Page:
Jurgen Klopp says he is ‘afraid’ of the heights Darwin Nunez can attain if he maintains his goalscoring form…

Liverpool boss Jurgen Klopp has said he is afraid of the heights Darwin Nunez could reach if the Uruguayan striker continues his goal-scoring form – and it feels like the remainder of the Premier League should be too, with the striker swiftly unlocking his true potential at Liverpool.

Many pundits were quick to write off Nunez after a tricky first year on Merseyside but those critics have since been silenced.

His first season at the club was not terrible but it was perhaps fair to say he did not fully live up to the huge billing after his £85million move from Benfica.

He was not helped by the phenomenal goal-scoring rate of Erling Haaland at Manchester City after the pair were pitted together as a showdown of strikers by broadcasters as the Premier League’s main protagonists ahead of last season.

Nunez was also blighted by how long it took him to adapt to life in his new surroundings.

He arrived with little English language skills and that held him back somewhat, while Klopp thought his off-the-ball work needed to improve to cement a place in the starting XI.

On his home debut at Anfield, he was sent off for a headbutt on Crystal Palace defender Joachim Andersen and subsequently banned for three matches.

That moment summed up a frustrating, injury-hit and sub-par introductory year on the pitch for Nunez in England.

But all of that is behind him now. Instead of the noise of critics, Nunez is now letting his numbers do the talking. Seven goals and five assists for Liverpool – that’s 0.93 goals per game, up from 0.57 last term.

Only Callum Wilson has a higher non-penalty xG (expected goals) in the Premier League this season, putting Nunez above heavyweight Haaland and Co.

He is averaging 10 touches in the opposition box – up from 8.22 last season – and taking on a league-high 4.9 shots per game.

Klopp said Nunez’s ‘golden ticket’ to the first team would be his work-rate off the ball and his contribution to defensive dirty work.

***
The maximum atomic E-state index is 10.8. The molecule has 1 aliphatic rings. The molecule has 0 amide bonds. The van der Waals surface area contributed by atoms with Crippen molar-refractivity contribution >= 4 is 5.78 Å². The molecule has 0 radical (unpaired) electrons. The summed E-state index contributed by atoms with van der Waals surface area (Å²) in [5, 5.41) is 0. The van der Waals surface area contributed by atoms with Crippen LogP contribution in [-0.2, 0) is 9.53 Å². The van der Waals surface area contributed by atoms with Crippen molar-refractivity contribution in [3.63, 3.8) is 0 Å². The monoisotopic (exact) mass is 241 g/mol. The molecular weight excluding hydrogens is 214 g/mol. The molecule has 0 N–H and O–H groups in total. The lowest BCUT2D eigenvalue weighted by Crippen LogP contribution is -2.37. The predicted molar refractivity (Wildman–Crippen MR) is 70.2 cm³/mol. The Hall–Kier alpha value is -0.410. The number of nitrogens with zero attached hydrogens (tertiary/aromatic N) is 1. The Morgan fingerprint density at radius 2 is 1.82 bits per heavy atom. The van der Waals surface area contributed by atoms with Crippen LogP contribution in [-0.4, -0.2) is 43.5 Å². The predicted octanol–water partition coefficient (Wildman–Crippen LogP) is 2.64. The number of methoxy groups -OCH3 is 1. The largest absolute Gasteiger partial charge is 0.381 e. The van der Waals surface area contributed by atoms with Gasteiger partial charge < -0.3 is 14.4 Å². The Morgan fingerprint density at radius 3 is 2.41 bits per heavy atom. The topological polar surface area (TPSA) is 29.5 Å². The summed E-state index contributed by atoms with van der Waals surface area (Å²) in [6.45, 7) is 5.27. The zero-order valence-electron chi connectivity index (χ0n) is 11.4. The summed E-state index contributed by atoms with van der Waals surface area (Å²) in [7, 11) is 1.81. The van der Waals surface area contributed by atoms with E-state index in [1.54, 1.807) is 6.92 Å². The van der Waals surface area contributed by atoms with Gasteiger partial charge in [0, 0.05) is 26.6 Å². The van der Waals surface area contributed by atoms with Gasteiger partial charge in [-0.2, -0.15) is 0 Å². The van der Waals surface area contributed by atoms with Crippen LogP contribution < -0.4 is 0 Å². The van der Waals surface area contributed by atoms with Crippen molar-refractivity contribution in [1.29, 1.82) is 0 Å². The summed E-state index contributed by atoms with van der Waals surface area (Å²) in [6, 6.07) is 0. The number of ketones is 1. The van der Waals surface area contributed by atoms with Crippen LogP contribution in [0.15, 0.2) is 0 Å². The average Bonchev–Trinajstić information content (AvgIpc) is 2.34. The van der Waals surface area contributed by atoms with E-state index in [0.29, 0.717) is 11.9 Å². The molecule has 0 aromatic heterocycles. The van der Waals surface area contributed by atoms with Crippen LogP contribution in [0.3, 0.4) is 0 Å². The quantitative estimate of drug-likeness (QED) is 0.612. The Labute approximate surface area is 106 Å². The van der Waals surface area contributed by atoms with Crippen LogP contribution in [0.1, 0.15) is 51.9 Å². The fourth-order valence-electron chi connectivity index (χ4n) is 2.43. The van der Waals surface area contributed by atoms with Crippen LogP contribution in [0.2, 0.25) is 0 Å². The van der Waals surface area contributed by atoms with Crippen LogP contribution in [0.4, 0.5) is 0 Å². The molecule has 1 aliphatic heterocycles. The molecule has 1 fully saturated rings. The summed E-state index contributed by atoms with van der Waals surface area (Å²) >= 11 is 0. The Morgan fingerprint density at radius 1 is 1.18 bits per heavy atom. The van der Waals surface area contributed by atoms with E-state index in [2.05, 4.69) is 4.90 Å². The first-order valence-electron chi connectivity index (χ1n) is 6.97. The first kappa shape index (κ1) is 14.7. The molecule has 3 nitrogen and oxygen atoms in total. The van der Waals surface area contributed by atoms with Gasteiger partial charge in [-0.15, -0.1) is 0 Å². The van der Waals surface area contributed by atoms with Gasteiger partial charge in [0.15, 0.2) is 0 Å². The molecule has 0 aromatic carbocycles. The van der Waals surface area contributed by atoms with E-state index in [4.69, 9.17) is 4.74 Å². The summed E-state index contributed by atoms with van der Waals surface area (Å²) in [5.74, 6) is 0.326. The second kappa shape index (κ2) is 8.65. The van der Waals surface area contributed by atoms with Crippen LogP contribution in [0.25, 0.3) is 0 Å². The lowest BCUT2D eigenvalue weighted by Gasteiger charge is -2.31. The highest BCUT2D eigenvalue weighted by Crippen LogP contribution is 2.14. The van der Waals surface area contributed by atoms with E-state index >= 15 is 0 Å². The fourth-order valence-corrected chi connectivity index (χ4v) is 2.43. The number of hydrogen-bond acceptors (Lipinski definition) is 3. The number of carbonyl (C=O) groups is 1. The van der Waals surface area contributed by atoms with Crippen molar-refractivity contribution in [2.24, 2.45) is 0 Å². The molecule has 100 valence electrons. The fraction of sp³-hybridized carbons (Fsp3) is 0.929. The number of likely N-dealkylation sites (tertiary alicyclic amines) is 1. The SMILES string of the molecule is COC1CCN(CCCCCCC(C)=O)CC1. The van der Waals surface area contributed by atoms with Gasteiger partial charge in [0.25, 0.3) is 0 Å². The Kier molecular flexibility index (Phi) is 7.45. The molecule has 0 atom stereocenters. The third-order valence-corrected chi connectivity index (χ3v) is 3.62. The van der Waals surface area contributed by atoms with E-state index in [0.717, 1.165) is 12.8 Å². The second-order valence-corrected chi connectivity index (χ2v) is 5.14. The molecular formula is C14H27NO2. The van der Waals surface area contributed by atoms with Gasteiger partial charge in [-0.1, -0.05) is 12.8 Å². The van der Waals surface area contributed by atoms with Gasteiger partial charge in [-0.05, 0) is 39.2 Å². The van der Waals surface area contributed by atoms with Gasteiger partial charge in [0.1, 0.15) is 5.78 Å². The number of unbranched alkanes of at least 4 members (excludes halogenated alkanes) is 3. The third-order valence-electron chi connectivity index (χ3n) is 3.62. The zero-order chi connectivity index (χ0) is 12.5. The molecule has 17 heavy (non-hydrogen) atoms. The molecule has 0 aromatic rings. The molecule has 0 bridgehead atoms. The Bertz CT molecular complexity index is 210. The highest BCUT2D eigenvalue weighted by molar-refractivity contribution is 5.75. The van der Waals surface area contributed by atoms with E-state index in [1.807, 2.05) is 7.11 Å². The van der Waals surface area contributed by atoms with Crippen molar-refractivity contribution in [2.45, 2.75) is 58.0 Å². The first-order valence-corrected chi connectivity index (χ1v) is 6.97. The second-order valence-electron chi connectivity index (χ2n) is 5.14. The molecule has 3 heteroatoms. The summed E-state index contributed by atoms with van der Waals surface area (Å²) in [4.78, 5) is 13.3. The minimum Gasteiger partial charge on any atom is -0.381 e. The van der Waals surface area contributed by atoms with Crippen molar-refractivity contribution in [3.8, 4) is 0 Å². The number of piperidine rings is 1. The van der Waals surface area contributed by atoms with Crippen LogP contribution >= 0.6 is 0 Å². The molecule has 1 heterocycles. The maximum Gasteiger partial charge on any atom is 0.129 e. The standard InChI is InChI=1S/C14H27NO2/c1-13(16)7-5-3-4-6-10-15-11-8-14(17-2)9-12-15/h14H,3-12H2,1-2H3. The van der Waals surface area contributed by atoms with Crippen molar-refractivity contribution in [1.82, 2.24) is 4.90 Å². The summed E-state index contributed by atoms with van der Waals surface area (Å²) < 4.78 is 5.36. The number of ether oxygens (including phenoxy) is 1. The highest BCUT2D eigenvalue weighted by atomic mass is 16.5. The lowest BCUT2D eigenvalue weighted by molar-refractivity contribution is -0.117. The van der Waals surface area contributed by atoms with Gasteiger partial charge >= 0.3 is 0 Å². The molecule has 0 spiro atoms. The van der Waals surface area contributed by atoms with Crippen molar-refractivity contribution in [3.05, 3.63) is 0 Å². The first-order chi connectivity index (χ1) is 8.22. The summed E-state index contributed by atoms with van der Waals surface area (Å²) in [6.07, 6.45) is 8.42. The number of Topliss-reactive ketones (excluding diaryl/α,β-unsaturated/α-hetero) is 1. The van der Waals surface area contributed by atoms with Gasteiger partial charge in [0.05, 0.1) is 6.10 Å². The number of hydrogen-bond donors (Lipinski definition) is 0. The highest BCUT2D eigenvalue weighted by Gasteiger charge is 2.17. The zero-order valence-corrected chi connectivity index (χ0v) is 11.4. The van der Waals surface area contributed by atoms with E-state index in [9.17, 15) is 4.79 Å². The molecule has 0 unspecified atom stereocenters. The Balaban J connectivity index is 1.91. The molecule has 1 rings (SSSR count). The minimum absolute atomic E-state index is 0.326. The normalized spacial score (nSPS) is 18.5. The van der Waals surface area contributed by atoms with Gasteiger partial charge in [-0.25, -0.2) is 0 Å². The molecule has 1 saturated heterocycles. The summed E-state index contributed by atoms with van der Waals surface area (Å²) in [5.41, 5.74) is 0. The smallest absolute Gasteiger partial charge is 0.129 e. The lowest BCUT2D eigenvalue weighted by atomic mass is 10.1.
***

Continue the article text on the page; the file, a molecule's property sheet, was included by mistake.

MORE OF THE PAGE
Those stats also look good for Nunez. He’s averaging 1.33 tackles per game – it was 0.61 last term – and his possession won numbers are also on the up.

On Friday, the German said he was ‘afraid’ of the heights the Uruguayan can hit in English football if he unlocks his true potential, adding that the feeling around the striker is ‘different’ this season.

‘It is completely different now, the first year was hard for him and then hard for me as well,’ said the German boss, speaking ahead of Liverpool’s trip to Luton. ‘You saw this incredible talent, massive potential but it is hard to unfold it.

‘I don’t speak Spanish and he didn’t speak English but his English is now much better. Now you see him around the building and he is in a very good moment. I am a bit afraid of the highs he could reach, there is so much there.

‘Last year especially when things did not go particularly well, it was super important that everything was set up perfectly and we needed a No 9 who defended perfectly (from the front) in a way Darwin was not able to do then… Now he can.

‘The speed, the finishing skills, the desire he has… when he’s fit he is really fit so he can go and go again. You just don’t know where he will end up. He came in for really big money. It shows again that players need time, we forget that. But Darwin is fully here now and it’s different.’

There is healthy competition in the Liverpool squad among South Americans, with Klopp encouraging friendly banter around a ‘league table’ between his contingent from Colombia, Argentina, Brazil and Uruguay.

Summer arrival Alexis Mac Allister has been crucial for Nunez. The Argentine World Cup winner, who signed from Brighton for £35million and has started every Premier League game, has acted as an on-pitch translator for Nunez and Co.

‘Macca is a super smart footballer,’ said Klopp this week of the midfielder, who is now thriving in the unusual No 6 role. ‘So if I forget something to tell him, Macca tells him anyway. They are really close with each other.’

Marcelo Bielsa is now Nunez’s boss at the national team and there is no doubt the former Leeds coach has also played a role in his development as an all-round forward.

Nunez scored and got an assist last month as Uruguay beat Brazil for the first time in 21 years.

Back on Merseyside, assistant manager Pepijn Lijnders is said to be crucial in encouraging Nunez to focus on remaining calm, especially when he misses big chances in matches.

He still does shank a couple of shots each game, but the difference now is he scores a couple, too.

Nunez is thriving off confidence and Klopp added: ‘It’s the riddle of the life of a striker. You have a few goals already and it makes it easier.

He always will miss chances. Now he has had a good start to the season and he has scored fantastic goals, different goals, all kinds of goals.’



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